2
$\begingroup$

How can I use functional code to achieve the same effect as the following procedural code

Do[
    Do[
        f[i,j],
        {j,1,m}
      ],
    {i,1,n}
   ]
$\endgroup$
2
  • 2
    $\begingroup$ There's the unnested Do[f[i, j], {i, n}, {j, m}], which is almost as fast as Array and Outer (faster if m*n is very large) and quite a bit faster than Apple or Scan. And Do uses very little memory. -- Now, my understanding is that in functional programming, one generally aims for functions to have no side effects, in which case, Null seems the most efficient to accomplish the above. :) In other words, looking for functional code to accomplish a non-functional task seems odd. $\endgroup$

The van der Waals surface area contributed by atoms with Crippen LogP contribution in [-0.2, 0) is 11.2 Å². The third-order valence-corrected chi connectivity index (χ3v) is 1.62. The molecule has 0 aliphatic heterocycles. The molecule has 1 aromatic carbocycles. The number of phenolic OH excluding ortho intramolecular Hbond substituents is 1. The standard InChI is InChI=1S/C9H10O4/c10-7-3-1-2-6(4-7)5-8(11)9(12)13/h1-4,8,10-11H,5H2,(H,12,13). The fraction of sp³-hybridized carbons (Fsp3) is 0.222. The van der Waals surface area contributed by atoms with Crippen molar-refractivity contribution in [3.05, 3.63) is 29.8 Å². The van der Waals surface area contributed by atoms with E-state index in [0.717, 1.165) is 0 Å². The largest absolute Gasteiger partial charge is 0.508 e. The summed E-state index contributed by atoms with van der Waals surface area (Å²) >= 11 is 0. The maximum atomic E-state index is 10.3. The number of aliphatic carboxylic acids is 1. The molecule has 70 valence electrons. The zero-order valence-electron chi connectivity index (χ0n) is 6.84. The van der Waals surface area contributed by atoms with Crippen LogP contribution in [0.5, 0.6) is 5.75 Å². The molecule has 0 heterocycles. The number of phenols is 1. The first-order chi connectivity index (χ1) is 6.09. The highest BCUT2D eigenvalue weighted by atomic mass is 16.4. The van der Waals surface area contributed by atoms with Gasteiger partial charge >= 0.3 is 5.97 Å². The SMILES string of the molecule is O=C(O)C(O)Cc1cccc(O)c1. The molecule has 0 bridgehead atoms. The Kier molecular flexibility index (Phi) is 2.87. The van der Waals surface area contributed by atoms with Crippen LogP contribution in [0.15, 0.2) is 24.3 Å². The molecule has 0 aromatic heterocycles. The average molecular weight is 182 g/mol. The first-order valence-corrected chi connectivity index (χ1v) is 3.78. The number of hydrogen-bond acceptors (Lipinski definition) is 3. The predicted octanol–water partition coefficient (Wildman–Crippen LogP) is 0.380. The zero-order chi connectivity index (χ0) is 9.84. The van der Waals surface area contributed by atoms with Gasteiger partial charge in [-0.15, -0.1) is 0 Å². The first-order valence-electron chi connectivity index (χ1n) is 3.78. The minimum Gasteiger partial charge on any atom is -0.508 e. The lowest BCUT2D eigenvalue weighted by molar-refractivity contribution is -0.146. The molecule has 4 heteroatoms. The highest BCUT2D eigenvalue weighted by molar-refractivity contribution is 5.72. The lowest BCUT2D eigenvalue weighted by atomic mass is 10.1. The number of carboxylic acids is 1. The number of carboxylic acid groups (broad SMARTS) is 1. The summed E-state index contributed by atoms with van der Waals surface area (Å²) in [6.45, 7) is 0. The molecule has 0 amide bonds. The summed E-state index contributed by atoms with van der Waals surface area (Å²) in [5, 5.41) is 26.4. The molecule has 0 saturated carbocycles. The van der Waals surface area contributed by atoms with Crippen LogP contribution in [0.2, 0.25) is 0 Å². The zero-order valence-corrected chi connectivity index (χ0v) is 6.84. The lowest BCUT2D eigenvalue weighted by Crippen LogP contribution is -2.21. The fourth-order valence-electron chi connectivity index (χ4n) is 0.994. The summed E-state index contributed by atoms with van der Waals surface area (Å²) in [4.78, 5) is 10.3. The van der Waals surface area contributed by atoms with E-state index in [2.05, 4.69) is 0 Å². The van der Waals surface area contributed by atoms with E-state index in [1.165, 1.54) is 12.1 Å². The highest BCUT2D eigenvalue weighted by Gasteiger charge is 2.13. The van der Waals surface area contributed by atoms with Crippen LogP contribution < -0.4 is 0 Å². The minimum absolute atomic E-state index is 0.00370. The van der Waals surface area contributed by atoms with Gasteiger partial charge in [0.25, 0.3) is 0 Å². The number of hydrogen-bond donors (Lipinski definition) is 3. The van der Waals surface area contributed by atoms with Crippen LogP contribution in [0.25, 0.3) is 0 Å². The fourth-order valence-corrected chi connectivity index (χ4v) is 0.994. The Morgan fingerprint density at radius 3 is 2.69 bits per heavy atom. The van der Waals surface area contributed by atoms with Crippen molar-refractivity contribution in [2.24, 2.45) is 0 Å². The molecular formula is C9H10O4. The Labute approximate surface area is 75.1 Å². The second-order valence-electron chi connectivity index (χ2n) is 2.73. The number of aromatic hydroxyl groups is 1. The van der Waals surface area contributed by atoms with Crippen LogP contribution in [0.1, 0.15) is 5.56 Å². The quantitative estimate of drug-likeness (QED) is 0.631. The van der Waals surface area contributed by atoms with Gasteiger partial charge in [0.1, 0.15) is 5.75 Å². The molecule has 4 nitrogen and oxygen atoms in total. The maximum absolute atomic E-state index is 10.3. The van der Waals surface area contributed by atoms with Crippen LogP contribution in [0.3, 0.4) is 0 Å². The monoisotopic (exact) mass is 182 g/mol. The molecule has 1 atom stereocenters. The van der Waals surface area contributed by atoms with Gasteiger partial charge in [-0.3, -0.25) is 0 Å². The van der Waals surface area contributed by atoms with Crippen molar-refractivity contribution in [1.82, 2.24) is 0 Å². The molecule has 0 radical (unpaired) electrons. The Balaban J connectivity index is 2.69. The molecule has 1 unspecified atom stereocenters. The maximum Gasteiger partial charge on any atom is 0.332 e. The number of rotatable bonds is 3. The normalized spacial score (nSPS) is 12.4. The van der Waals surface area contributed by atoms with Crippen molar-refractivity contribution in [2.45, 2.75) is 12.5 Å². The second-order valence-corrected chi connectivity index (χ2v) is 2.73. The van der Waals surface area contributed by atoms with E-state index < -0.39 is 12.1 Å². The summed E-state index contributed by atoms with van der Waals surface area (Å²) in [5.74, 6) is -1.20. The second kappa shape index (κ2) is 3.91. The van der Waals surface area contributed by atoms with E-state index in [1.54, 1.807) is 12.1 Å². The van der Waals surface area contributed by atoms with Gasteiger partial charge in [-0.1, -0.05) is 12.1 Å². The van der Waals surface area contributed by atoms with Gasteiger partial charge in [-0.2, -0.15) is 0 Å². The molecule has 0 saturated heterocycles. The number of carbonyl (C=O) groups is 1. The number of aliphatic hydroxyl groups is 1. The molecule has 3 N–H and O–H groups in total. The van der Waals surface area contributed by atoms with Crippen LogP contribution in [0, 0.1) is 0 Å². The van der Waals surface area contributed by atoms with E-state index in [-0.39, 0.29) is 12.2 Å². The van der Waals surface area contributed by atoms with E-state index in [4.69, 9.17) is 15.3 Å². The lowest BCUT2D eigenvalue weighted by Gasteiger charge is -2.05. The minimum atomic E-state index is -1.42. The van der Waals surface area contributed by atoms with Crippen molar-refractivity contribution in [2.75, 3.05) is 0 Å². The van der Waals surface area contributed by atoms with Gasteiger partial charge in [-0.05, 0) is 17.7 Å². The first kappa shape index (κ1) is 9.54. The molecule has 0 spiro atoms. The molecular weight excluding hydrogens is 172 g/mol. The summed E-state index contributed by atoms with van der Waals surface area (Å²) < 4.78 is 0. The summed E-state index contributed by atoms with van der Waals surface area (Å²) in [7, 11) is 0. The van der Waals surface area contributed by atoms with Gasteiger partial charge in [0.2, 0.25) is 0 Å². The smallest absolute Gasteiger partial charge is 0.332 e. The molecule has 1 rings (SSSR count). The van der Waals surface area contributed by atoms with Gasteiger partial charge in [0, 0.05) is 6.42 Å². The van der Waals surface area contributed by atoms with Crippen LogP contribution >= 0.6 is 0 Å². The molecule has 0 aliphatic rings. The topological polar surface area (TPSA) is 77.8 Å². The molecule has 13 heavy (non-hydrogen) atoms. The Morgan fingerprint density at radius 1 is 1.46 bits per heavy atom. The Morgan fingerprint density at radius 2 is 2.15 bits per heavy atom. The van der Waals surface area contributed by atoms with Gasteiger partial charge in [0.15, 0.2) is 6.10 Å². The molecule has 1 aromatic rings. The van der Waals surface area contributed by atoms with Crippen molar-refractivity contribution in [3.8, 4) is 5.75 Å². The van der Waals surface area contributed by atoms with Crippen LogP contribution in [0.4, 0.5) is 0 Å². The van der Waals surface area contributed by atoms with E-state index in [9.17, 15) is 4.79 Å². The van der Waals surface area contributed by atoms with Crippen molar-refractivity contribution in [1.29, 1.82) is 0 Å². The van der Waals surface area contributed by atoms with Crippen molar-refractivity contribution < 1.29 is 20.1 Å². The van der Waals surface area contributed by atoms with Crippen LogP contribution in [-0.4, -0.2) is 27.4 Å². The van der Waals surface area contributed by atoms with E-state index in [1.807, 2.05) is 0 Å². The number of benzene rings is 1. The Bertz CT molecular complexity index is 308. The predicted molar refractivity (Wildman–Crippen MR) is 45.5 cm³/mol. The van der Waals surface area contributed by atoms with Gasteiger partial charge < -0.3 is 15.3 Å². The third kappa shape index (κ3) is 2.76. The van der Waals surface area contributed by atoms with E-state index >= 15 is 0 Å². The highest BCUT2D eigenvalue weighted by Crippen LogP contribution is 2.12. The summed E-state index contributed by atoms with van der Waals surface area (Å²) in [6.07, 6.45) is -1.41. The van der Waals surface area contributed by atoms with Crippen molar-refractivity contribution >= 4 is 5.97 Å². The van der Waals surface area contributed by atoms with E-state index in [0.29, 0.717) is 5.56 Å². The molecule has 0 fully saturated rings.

– Michael E2
    Apr 16, 2022 at 22:49
  • $\begingroup$ Scan might be useful in this setting. $\endgroup$ Apr 17, 2022 at 0:53

1 Answer 1

9
$\begingroup$

Defining a function with some side-effect for demonstration purposes.

f[i_, j_] := Echo[{i, j}]

Here are some more WL-esque options:

Array[f, {2, 3}];
Outer[f, Range[2], Range[3], 1];
f @@@ Tuples[{Range[2], Range[3]}];

Note the ; above to suppress the output. If your function indeed only has side-effects and you don't want the output (supposedly that's why you chose Do instead of Table), you can also use Scan:

Scan[Echo, Tuples[{Range[2], Range[3]}]]
$\endgroup$

Your Answer

By clicking “Post Your Answer”, you agree to our terms of service and acknowledge you have read our privacy policy.

Not the answer you're looking for? Browse other questions tagged or ask your own question.